Kanu v. Siemens PLM Software et al

Filing 8

SUPPLEMENTAL REPORT AND RECOMMENDATIONS re 6 Amended Complaint. IT IS RECOMMENDED THAT: (1) Plaintiff's in forma pauperis status should be REVOKED based upon a lack of indigency, and he should be required to immediately pay the full $40 0.00 filing fee for this case. He should also be denied leave to appeal in forma pauperis; (2) Plaintiff's complaint should be dismissed sua sponte with prejudice for failure to state any claim under Title VII or other federal law, either unde r 28 U.S.C. § 1915(e) if Plaintiff is permitted to continue to proceed in forma pauperis, or alternatively, under Apple v. Glenn. Objections to R&R due by 2/22/2018. Signed by Magistrate Judge Stephanie K. Bowman on 2/8/2018. (km)(This document has been sent by regular mail to the party(ies) listed in the NEF that did not receive electronic notification.)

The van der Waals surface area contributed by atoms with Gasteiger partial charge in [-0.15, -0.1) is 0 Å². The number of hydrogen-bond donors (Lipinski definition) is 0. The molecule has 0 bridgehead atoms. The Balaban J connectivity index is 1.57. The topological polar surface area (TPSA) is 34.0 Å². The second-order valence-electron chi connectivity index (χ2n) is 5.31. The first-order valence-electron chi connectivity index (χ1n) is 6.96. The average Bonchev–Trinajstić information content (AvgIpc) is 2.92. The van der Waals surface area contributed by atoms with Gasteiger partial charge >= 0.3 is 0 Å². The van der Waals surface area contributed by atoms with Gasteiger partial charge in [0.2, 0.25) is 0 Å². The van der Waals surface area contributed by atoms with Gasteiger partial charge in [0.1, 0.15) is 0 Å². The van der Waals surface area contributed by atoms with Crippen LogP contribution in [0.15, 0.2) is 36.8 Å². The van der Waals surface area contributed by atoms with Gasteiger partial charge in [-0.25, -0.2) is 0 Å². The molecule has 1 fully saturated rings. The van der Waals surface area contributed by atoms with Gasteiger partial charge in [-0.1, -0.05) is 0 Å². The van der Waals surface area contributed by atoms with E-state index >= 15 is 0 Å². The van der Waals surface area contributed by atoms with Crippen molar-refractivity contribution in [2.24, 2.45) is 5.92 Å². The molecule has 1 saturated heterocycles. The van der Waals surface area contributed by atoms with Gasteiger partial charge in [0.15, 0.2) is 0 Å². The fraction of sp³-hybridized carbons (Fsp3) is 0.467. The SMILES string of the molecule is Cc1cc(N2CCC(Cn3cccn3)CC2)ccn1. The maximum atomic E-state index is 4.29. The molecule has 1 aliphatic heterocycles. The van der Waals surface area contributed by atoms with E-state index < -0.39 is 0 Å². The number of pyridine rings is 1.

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UNITED STATES DISTRICT COURT SOUTHERN DISTRICT OF OHIO WESTERN DIVISION BRYAN KANU, Case No. 1:18-cv-37 Plaintiff, Black, J. Bowman, M.J. v. SIEMENS PLM SOFTWARE, et al., Defendants. SUPPLEMENTAL REPORT AND RECOMMENDATION On January 19, 2018, Plaintiff filed motions seeking leave to file two separate complaints in this Court in forma pauperis, or without payment of the requisite filing fee that is ordinarily required to file a case in this court. 1 (Doc. 1). On January 29, 2018, the undersigned conditionally granted Plaintiff leave to initiate both cases in forma pauperis, but simultaneously issued an order requiring Plaintiff to “show cause” why his in forma pauperis status should not be revoked and denied. Additionally, the undersigned filed a Report and Recommendation in each of the two cases recommending that the initial complaints be dismissed, without prejudice to refile a first amended complaint to correct the glaring deficiencies of the related complaints. On February 5, 2018, Plaintiff filed responses to the “show cause” orders issued in each of his two cases, as well as amended complaints in both cases that purport to cure the fatal deficiencies of the initial complaints. Because Plaintiff does not qualify for in forma pauperis status, I now recommend that the prior conditional grant of such 1 The second case was opened as Kanu v. Seimens PLM Software, Case No. 1:18-cv-38. status be revoked, and that Plaintiff be required to pay the requisite $400 filing fee in order to proceed in this Court. Irrespective of his filing status, the undersigned continues to find Plaintiff’s complaint to be fatally deficient because it fails to state any claim against any Defendant, and therefore remains subject to dismissal under 28 U.S.C. § 1915(e)(2)(B) (to the extent that Plaintiff is permitted to proceed in forma pauperis) or under Apple v. Glenn. As Plaintiff has already been granted one opportunity to amend his complaint to cure the obvious and fatal deficiencies, he should not be permitted to further amend at this time. I. Revocation of In Forma Pauperis Status Having reviewed Plaintiff’s response to the “show cause” order, the undersigned now recommends that the prior conditional grant of in forma pauperis status be revoked, and that Plaintiff be directed to pay the full $400.00 filing fee. As noted in this Court’s show cause order, Plaintiff’s initial application to proceed in forma pauperis indicates that he currently has approximately $8,100.00 in savings, checking, or a related account – a sum that far exceeds the filing fee for this action. In his response to the Order requiring him to show cause why he should not be required to pay the filing fee, Plaintiff states that “he pays the monthly interest on each of his 6 private Sallie Mae [student] loans in order to reduce the amount he has to pay upon graduation.” (Doc. 5 at 1). 2 Plaintiff further argues that he has a monthly cable bill and weekly grocery expenses, as well as a fluctuating electric bill. He states that he is “doing the best he can to get 2 Student loans are typically placed in a deferred payment status during the period of time an individual remains a full-time student. Aside from Plaintiff’s preference to reduce his total student loan liability upon graduation, there is no indication that he is in default, or would be placed in default if he failed to make a monthly interest payment. Even if the $144 monthly interest payments are mandatory, however, they do not suffice to qualify Plaintiff for waiver of the filing fee in this case. 2 through college while being financially responsible as an independent student,” and therefore seeks a waiver of the filing fees in his two cases. He compares the combined total of $800 in filing fees for both cases to the “equivalent of one month’s rent, at least two weeks of groceries, and one month of high speed internet.” Plaintiff’s desire to maintain his financial independence and/or to preserve his more than eight thousand dollars in savings is not a sufficient basis to grant him pauper status. Proceeding in forma pauperis is a privilege, not an unqualified right. See Shobe v. People of the State of California, 362 F.2d 545, 546 (9th Cir.1966). Therefore, a district court does not abuse its discretion when it denies an application to proceed in forma pauperis where the applicant appears to have sufficient assets with which to pay the requisite filing fee. See, e.g., Ibrahim v. Food Lion, Inc., 149 F.3d 1183, 1998 WL 381326 (6th Cir. June 26, 1998) (Table, affirming discretionary denial of in forma pauperis request where applicant earned $165 per week and had $400 in bank account, in addition to automobile valued at less than $4,000); accord Brogue v. Fort Knox Fed. Credit Union, No. 96–1896, 114 F.3d 1186, 1997 WL 242032, at *1 (6th Cir. May 8, 1997) (Table). II. General Screening Authority A. Screening Under 28 U.S.C. § 1915 To the extent that a reviewing court would disagree with the revocation of Plaintiff’s in forma pauperis motion, the amended complaint remains before the Court for a sua sponte review to determine whether the complaint, or any portion of it, should be dismissed because it is frivolous, malicious, fails to state a claim upon which relief 3 may be granted or seeks monetary relief from a defendant who is immune from such relief. See 28 U.S.C. § 1915(e)(2)(B). Congress has authorized federal courts to dismiss an in forma pauperis complaint if satisfied that the action is frivolous or malicious. Denton v. Hernandez, 504 U.S. 25, 31 (1992); see also 28 U.S.C. § 1915(e)(2)(B)(i). A complaint may be dismissed as frivolous when the plaintiff cannot make any claim with a rational or arguable basis in fact or law. Neitzke v. Williams, 490 U.S. 319, 328-29 (1989); see also Lawler v. Marshall, 898 F.2d 1196, 1198 (6th Cir. 1990). An action has no arguable legal basis when the defendant is immune from suit or when plaintiff claims a violation of a legal interest which clearly does not exist. Neitzke, 490 U.S. at 327. An action has no arguable factual basis when the allegations are delusional or rise to the level of the irrational or “wholly incredible.” Denton, 504 U.S. at 32; Lawler, 898 F.2d at 1199. The Court need not accept as true factual allegations that are Afantastic or delusional@ in reviewing a complaint for frivolousness. Hill v. Lappin, 630 F.3d 468, 471 (6th Cir. 2010) (quoting Neitzke, 490 U.S. at 328). Congress has also authorized the sua sponte dismissal of complaints which fail to state a claim upon which relief may be granted. See 28 U.S.C. § 1915 (e)(2)(B)(ii). Although a plaintiff’s pro se complaint must be “liberally construed” and “held to less stringent standards than formal pleadings drafted by lawyers,” the complaint must “give the defendant fair notice of what the . . . claim is and the grounds upon which it rests.” Erickson v. Pardus, 551 U.S. 89, 93 (2007) (per curiam) (quoting Estelle v. Gamble, 429 U.S. 97, 106 (1976), and Bell Atlantic Corp. v. Twombly, 550 U.S. 544, 555 (2007) (internal citation and quotation omitted)). The complaint “must contain sufficient factual 4 matter, accepted as true, to ‘state a claim to relief that is plausible on its face.’” Ashcroft v. Iqbal, 556 U.S. 662, 678 (2009) (quoting Twombly, 550 U.S. at 570); see also Hill v. Lappin, 630 F.3d 468, 470-71 (6th Cir. 2010)(“dismissal standard articulated in Iqbal and Twombly governs dismissals for failure to state a claim” under §§ 1915(e)(2)(B)(ii) and 1915A(b)(1)). Plaintiff’s amended complaint is significantly shorter than his original 283 page version. The brevity of the amended complaint is a welcome improvement and comes close to compliance with Rule 8, although Plaintiff has failed to number the paragraphs in his complaint as specifically directed in this Court’s last order. The amended complaint contains a list of three Defendants and identifies the basis of subject matter jurisdiction as an employment discrimination suit filed under 42 U.S.C. §2000e-5(f)(1). (Doc. 6). Three separate Notices of Plaintiff’s right to sue, all dated November 20, 2017, are attached. (Doc. 6-1). Although Plaintiff’s allegations are extremely conclusory, the United States Supreme Court held in Swierkiewicz v. Sorema N.A., 534 U.S. 506, 510 (2002) that the prima facie requirements of Title VII are an evidentiary standard, not a pleading standard. The Sixth Circuit has continued to apply Swierkiewicz’s holding even after the Supreme Court’s decisions in Twombly and Iqbal. Based upon that case authority, it is rare to recommend dismissal under §1915(e) even for such a conclusory complaint as presented here. See Keys v. Humana, Inc., 684 F.3d 605, 609 (6th Cir. 2012). Nevertheless, in Keys, the Sixth Circuit confirmed that the Supreme Court’s “plausibility” standard still applies to causation in discrimination cases. Id. at 610. 5 Because I conclude that Plaintiff’s amended complaint fails to allege sufficient “’factual content’ from which a court, informed by its ‘judicial experience and common sense,’ could ‘draw the reasonable inference,’” that any of the three Defendants discriminated against Plaintiff by failing to hire him or in any other respect concerning his compensation or terms and conditions of employment, because of his race or national origin, I now recommend dismissal of Plaintiff’s amended complaint. Accord John v. Cuyahoga County, 2017 WL 6344613 (N.D. Ohio Dec. 11, 2017)(dismissing employment discrimination claims under 42 U.S.C. § 2000e and 42 U.S.C. § 1981, where Plaintiff’s allegations that the Defendant discriminated against him in the hiring process on the basis of his race and gender did not rise above the “speculative level,” distinguishing Swierkiewicz). In “Claim 1,” Plaintiff alleges that Defendant Siemens PLM Software (“Seimens”) discriminated against him based upon his “race and nation of origin.” (Doc. 6 at 2). Plaintiff alleges that he applied for student internship positions with Seimens in Germany, but that he was informed by Seimens employee Mary Otte on September 1, 2016 that international placements were available only for “students that are enrolled in the university’s International Co-op Program.” (Doc. 6 at 3). Plaintiff does not assert that he was enrolled in the referenced program. Instead, he alleges that prior to receipt of this information from Ms. Otte, on June 21, 2016, he was told by University of Cincinnati employee Gayle Elliott that The strong German language and culture preparation we provide is what attracted Siemens to the ICP [International Co-op Program]. The summer intensive German course for students in the class of 2018 begins in just a few weeks, and it is not possible to accept another student into the program at this time. 6 (Doc. 6 at 3-4). Plaintiff alleges that Siemens’ decision not to offer him an international co-op position violates Title VII because it was based on whether or not he had “‘strong German language and culture preparation’, which means that the plaintiff was being discriminated against for his race (African-American) and nation of origin, which is the United States of America.” (Doc. 6 at 4, emphasis added). However, the mere allegation that Siemens’ decision not to hire Plaintiff as an international co-op was somehow based on Plaintiff’s race and national origin does not make it so. Even though Plaintiff is not required to plead the elements of a prima facie case, his conclusory allegation simply does not raise a “plausible” inference of discrimination based on either race or national origin. In “Claim 2,” Plaintiff alleges that Cincinnati Children’s Hospital Medical Center (“CCHMC”) also violated Title VII. Plaintiff alleges that on November 3, 2017, he was informed by a fellow undergraduate student that the fellow student had obtained a position with CCHMC at a wage of $15 per hour. Plaintiff further alleges that, apparently before returning to pursue an additional degree at the University of Cincinnati, Plaintiff graduated from Xavier University with a degree in Liberal Arts in 2011. (Doc. 6 at 6). Plaintiff states that, based upon advice given to him by University of Cincinnati employee Chris Cooper, Plaintiff removed the reference to his Xavier degree from Plaintiff’s resume prior to applying for a December 2016 UC co-op position with CCHMC. CCHMC advised him that UC co-op positions pay $11 per hour. Plaintiff thereafter sent in a new application to CCHMC with the reference to his bachelor’s degree added back to his resume, and a few days later on December 19, 2016, was informed by CCHMC that he would be eligible to receive a wage of $15.50 per hour. 7 Plaintiff alleges that he was initially “discriminated against ‘with respect to compensation’ based on the fact that another student who had less experience…had been offered compensation for a student training position that was $4 more than the plaintiff’s original offer….” (Doc. 6 at 7). He alleges that at the time that CCHMC first offered him $11 per hour, CCHMC “thought the plaintiff was working toward his first bachelor’s degree, and based on the compensation offered to another student working on his first bachelor’s degree, it can be concluded that the plaintiff was discriminated against ….” (Doc. 6 at 8, emphasis added). Once again, this Court cannot agree with Plaintiff’s conclusory assertion that CCHMC violated Title VII. Claim 2 does not even contain so much as a conclusory allegation of discrimination based upon any protected class, much less present any factual support to support a plausible inference of such discrimination. Plaintiff alleges only that: (1) an initial offer of employment for a co-op position was provided by CCHMC at a wage of $11 per hour, and was shortly thereafter increased to an offer at $15.50 per hour; and (2) some other undergraduate student was at one time paid a higher wage than Plaintiff was initially offered. Plaintiff’s allegation that he was somehow “discriminated” against by CCHMC (not, it appears, based on any protected class but on Plaintiff’s decision not to list his Xavier degree on his initial employment application) fails to state any plausible claim under Title VII. In “Claim 3,” Plaintiff alleges that the University of Cincinnati discriminated against him based on his race and national origin when its employee, Gayle Elliott, advised him on June 21, 2016 that “The summer intensive German course for students in the class of 2018 begins in just a few weeks, and it is not possible to accept another 8 student into the program at this time.” (Doc. 6 at 8). Plaintiff also includes the alleged text of a lengthy June 24, 2016 email from University of Cincinnati Employee Chris Cooper as evidence of discrimination. That email states, in relevant part: Hi Bryan, I think that there might be a bit of confusion as to why you won’t be able to participate in the ICP program, so I wanted to step in and try to provide some clarification, as well as a few possible options for you. The International Co-op Program requires that students take an intensive language course (during this semester for you), as well as several other cultural and language courses. All students who participate in the program are required to do this, as well as take the Introduction to International Co-op Course. It would be too late for you to participate in these courses, which is why the program requires that students apply so early. Aside from the course requirements, Siemens PLM is hiring one student for the German program, and that student has already been selected. Hiring a student internationally requires much more time, money, and coordination than hiring a student domestically. I know that Siemens PLM is the largest CS employer domestically, so it’s easy to think that they have room and resources to hire multiple students internationally. This simply isn’t the case, especially since this is their first international student hire. Even though you won’t be able to participate in the ICP German, that doesn’t mean that you can’t co-op or intern in Germany, or another country for that matter. We have excellent programs in Singapore, Hong Kong, and Toronto, as well as a few newer programs that may be available to you on a shorter time frame. We also have memberships to services such as http://www.goingglobal.com, which could help you locate an international co-op, outside of our official program. There are also paid third party services that can help you secure a position. Considering your great GPA and the fact that you found a position in Germany for your first coop, I think that your chances of finding an international position are very good, whether it be for both the spring and summer, or just the summer. I can certainly understand your frustration, but I wanted to try to clarify why you won’t be able to work for Siemens PLM internationally in the spring. I’m happy to help you to pursue one of our other international programs or 9 seek an opportunity outside of those programs. Please feel free to follow up with me if you have any additional questions. I’ll be back in the office on the 6th and 7th, and would be happy to meet with you as well, if you’d like. (Doc. 6 at 9-11, internal emphasis by Plaintiff omitted). Plaintiff alleges that the references to requirements that Plaintiff take intensive language courses as well as other academic cultural and language courses “show that the plaintiff was being denied an opportunity simply because he was an American.” (Doc. 6 at 11). Plaintiff further alleges that Gayle Elliott and Chris Cooper’s statements that he was required to have “culture preparation and language courses” “means that because the plaintiff is an African-American, he is not allowed to be admitted into the International Co-Op program without first getting “culture preparation.” (Doc. 6 at 12). He argues that the fact that another student in the International Co-op program had been selected for the Co-op position in Germany, prior to the commencement of required summer courses, proves that “the University of Cincinnati, by and through Gayle Elliott and Chris Cooper, practices unlawful employment practices” in violation of Title VII. (Doc. 6 at 12). Plaintiff’s conclusory leaps and inferences defy plausibility. According to the Supreme Court, “plausibility” occupies that wide space between “possibility” and “probability.” Iqbal, 556 U.S. at 678, 129 S.Ct. 1937. If a reasonable court can draw the necessary inference from the factual material stated in the complaint, the plausibility standard has been satisfied. Keys v. Humana, Inc., 684 F.3d at 610; see also White v. Coventry Health and Life Ins. Co., 680 Fed. Appx. 410 (6th Cir. 2017)(affirming dismissal of employment discrimination complaint where allegations of discrimination were not plausible and failed to rise above the speculative level). 10 B. Alternative Screening Under Apple v. Glenn In Apple v. Glenn, 183 F.3d 477, 479 (6th Cir.1999), the Sixth Circuit affirmed the district court's authority to sua sponte dismiss a non-prisoner pro se complaint for lack of jurisdiction “at any time” where the filing fee has been made, “when the allegations of a complaint are totally implausible, attenuated, unsubstantial, frivolous, devoid of merit, or no longer open for discussion.” Id. at 479. In the case presented, the same reasons stated for dismissal under 28 U.S.C. § 1915(e) apply equally if the Court revokes Plaintiff’s conditional in forma pauperis status and instead reviews the complaint sua sponte under Apple v. Glenn. Accord Shabazz v. Xerox, 2014 WL 4181600; Saunders v. Obama, 2012 WL 1030473, at *9 (S.D. Ohio, 2012). III. Conclusion and Recommendation: For the reasons stated, 1. Plaintiff’s in forma pauperis status should be REVOKED based upon a lack of indigency, and he should be required to immediately pay the full $400.00 filing fee for this case. He should also be denied leave to appeal in forma pauperis; 2. Plaintiff’s complaint should be dismissed sua sponte with prejudice for failure to state any claim under Title VII or other federal law, either under 28 U.S.C. § 1915(e) if Plaintiff is permitted to continue to proceed in forma pauperis, or alternatively, under Apple v. Glenn. s/Stephanie K. Bowman Stephanie K. Bowman United States Magistrate Judge 11 UNITED STATES DISTRICT COURT SOUTHERN DISTRICT OF OHIO WESTERN DIVISION BRYAN KANU, Case No. 1:18-cv-37 Plaintiff, Black, J. Bowman, M.J. v. SIEMENS PLM SOFTWARE, et al., Defendants. NOTICE Pursuant to Fed. R. Civ. P 72(b), any party may serve and file specific, written objections to this Report and Recommendation (“R&R”) within FOURTEEN (14) DAYS of the filing date of this R&R. That period may be extended further by the Court on timely motion by either side for an extension of time. All objections shall specify the portion(s) of the R&R objected to, and shall be accompanied by a memorandum of law in support of the objections. A party shall respond to an opponent’s objections within FOURTEEN (14) DAYS after being served with a copy of those objections. Failure to make objections in accordance with this procedure may forfeit rights on appeal. See Thomas v. Arn, 474 U.S. 140 (1985); United States v. Walters, 638 F.2d 947 (6th Cir. 1981). 12